The latest you should arrive into Windhoek is the Saturday before (the day before) your Medical Programme starts, as transfers leave at 0900 on Sunday morning. You should book your return flight home no earlier than the day after your Medical Programme ends. You are of course welcome to spend time volunteering at the Namibia Wildlife Sanctuary before or after your Medical Programme. The cost for spending additional time at the Sanctuary is US $100 per day or $695 per full additional week.

Project dates 2018:

You may choose any Sunday start date and any Friday departure date. The minimum stay is 2 weeks - including one night before and one night after the project at the Namibia Wildlife Sanctuary. 

Transfers: Sanctuary - Clinic
(Sundays)
Transfers: Clinic - Sanctuary /
Windhoek (Fridays)
 
1st July 2018 13th July 2018 Project full
15th July 2018 27th July 2018 Project full
29th July 2018 10th August 2018  
12th August 2018 24th August 2018 Project full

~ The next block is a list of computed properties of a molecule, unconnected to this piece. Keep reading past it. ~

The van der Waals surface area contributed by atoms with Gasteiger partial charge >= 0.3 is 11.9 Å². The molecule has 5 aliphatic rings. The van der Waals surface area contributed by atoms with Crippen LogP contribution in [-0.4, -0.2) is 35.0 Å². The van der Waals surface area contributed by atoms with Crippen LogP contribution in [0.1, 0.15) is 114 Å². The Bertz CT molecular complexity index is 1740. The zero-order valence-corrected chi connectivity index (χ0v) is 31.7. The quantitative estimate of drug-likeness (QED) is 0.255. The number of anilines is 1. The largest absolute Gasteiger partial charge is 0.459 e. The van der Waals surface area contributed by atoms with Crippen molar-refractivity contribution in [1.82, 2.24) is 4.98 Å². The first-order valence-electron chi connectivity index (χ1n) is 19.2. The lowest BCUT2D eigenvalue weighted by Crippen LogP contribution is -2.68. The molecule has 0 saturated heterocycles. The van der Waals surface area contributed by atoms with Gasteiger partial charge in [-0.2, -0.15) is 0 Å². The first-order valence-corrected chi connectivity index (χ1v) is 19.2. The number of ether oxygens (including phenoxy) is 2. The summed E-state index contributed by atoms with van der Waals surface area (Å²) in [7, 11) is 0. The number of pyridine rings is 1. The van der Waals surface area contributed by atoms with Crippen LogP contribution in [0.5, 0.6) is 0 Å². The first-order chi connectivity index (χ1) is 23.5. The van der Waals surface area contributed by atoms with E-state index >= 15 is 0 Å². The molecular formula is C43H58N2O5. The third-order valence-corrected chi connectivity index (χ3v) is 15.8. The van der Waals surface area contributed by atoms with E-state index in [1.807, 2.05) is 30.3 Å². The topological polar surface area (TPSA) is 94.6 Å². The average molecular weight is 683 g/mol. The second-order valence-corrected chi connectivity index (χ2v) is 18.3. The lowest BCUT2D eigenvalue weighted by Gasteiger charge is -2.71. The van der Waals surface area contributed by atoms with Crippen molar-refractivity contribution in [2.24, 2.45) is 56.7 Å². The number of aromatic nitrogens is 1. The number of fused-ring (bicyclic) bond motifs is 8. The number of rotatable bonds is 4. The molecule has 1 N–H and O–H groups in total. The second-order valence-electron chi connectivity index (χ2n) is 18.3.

26th August 2018 7th September 2018  
9th September 2018 21st September 2018  
23rd September 2018 5th October 2018  
7th October 2018 19th October 2018 Project full
21st October 2018 2nd November 2018 Project full
4th November 2018 16th November 2018  
18th November 2018 30th November 2018  
2nd December 2018 14th December 2018  


Project pricing 2018:

2 weeks: $1,395
4 weeks: $2,595
6 weeks: $3,895
8 weeks: $4,995
10 weeks: $5,995
12 weeks: $6,995

What does the cost include?

  • Programme fee - financing which goes back into the programme you are involved with; this includes funding for equipment, supplies, vehicles and foodstuffs etc
  • Transfers from Windhoek Hosea Kutako Airport to the Namibia Wildlife Sanctuary